Will the 2010 FIFA World Cup in South Africa open the door for some on the field changes in the world of football (soccer)? While several complaints are being logged by viewers and teams in the wake of several disallowed goals and some crazy diving and flopping by players, the smart money is on FIFA not getting to carried away with instituting any changes. While cameras on the goals or instant replay technology are widely used in other professional sports leagues across the globe, FIFA continues to resist these high tech changes. From the perspective of many supporters and clubs (England), the officiating in the 2010 World Cup has been dreadful.
While the officiating has not exactly been “top notch”, fortunately none of the on-field decisions have amounted to being game deciders. Aside from England not being level with Germany at 2, which may have resulted in a different English approach to the second half, the majority of calls have been opinion calls and not outright errors. Officiating is part of the game and both teams must make do with whatever the official on the pitch is calling, there really is not another choice. Skulking about and screaming will not exactly get an equalizer in the back of the net. However, FIFA seems to be a bit on the foolish side for not embracing the technology that is available. Perhaps another referee on the playing field would solve some problems as well.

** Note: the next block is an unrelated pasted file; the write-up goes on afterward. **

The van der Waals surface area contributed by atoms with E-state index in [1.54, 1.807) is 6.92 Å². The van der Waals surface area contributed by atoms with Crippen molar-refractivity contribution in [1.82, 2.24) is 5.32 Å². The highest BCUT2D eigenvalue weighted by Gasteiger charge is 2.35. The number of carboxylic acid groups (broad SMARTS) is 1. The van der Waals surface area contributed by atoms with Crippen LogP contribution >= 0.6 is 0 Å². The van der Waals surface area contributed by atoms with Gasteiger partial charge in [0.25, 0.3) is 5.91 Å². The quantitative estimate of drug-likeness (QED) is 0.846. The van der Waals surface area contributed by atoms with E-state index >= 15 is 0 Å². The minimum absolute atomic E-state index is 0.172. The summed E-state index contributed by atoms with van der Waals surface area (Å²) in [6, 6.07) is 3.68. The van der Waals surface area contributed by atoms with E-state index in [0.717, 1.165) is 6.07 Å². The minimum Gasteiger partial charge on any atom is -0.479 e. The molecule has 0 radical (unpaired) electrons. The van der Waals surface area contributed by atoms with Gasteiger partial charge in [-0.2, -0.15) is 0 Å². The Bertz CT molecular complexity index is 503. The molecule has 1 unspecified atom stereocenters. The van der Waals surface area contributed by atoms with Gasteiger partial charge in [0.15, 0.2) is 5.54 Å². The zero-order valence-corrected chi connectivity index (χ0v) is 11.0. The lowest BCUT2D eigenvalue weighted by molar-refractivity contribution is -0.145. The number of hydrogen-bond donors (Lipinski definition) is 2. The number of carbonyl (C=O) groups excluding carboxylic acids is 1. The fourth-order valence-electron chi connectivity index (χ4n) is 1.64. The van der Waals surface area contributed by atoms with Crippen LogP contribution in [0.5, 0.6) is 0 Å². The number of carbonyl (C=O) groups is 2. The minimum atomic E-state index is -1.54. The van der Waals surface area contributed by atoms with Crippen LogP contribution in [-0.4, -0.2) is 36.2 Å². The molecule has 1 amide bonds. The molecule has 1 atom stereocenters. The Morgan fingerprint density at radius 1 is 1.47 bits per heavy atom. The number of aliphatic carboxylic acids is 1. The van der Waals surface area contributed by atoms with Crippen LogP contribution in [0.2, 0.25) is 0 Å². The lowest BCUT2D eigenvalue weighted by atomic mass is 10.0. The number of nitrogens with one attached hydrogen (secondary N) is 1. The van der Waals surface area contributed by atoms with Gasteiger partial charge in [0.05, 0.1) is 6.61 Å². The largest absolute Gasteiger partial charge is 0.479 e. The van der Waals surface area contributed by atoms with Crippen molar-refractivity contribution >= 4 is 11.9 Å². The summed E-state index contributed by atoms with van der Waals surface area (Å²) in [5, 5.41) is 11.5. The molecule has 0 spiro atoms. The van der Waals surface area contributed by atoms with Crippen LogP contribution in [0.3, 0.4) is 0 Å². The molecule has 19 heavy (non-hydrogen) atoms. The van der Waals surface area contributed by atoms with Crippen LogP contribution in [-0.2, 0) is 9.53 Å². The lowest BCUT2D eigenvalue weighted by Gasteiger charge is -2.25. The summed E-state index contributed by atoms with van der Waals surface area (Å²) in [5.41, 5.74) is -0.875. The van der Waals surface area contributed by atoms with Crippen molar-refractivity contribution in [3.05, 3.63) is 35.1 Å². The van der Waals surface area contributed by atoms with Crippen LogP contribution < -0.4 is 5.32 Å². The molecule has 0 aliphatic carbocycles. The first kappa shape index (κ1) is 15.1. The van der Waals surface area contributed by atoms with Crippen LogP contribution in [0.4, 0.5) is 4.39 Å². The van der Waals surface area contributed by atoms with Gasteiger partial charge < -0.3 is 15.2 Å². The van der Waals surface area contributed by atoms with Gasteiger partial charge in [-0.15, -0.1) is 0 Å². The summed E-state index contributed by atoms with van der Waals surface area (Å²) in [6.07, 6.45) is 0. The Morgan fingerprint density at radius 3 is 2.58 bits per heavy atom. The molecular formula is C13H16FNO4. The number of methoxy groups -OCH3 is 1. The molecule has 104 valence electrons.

Any American or National Football League fan can attest that instant replay definitely destroys the pace of the game and is a surefire momentum killer, and soccer is a sport that thrives on the pace of the game. But, getting the call right and making sure the game is played according to the rules is what embracing the technology is all about. Ask Ireland how they feel about instant replay, and now England and their supporters have a legitimate complaint as well (though the England side looked horrible on Sunday). Sure, human error is a part of sports, but FIFA needs to address these problems before they start deciding crucial matches. Even make the replay only relevant or be able to be used in certain situations. While no club, nation, or supporter, wants to be on the opposite side of replay awarding a penalty, if it is the right call, it is the right call.
Should FIFA embrace instant replay and goal line technology? The answer is overwhelmingly “Yes.” Not because people are tired of bad calls, as they would still happen, but because fans and clubs and players deserve the right calls. The technology is available, and the camera angles are likely already in place. The time has arrived for FIFA to acknowledge that taking advantage of these technologies would only help enforce a fair and competitive atmosphere for both teams.
op/ed piece personal opinion